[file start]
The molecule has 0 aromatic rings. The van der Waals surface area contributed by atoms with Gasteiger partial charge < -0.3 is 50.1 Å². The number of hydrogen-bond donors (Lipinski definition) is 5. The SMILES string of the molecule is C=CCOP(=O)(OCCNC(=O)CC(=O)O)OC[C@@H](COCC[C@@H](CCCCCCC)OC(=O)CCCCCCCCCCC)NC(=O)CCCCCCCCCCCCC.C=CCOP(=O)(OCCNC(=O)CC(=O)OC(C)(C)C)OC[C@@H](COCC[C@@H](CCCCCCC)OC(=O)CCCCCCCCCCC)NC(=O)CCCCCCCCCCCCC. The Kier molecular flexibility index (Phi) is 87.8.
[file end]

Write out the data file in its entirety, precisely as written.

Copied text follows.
The molecule has 0 aromatic rings. The van der Waals surface area contributed by atoms with Gasteiger partial charge < -0.3 is 50.1 Å². The number of hydrogen-bond donors (Lipinski definition) is 5. The SMILES string of the molecule is C=CCOP(=O)(OCCNC(=O)CC(=O)O)OC[C@@H](COCC[C@@H](CCCCCCC)OC(=O)CCCCCCCCCCC)NC(=O)CCCCCCCCCCCCC.C=CCOP(=O)(OCCNC(=O)CC(=O)OC(C)(C)C)OC[C@@H](COCC[C@@H](CCCCCCC)OC(=O)CCCCCCCCCCC)NC(=O)CCCCCCCCCCCCC. The Kier molecular flexibility index (Phi) is 87.8.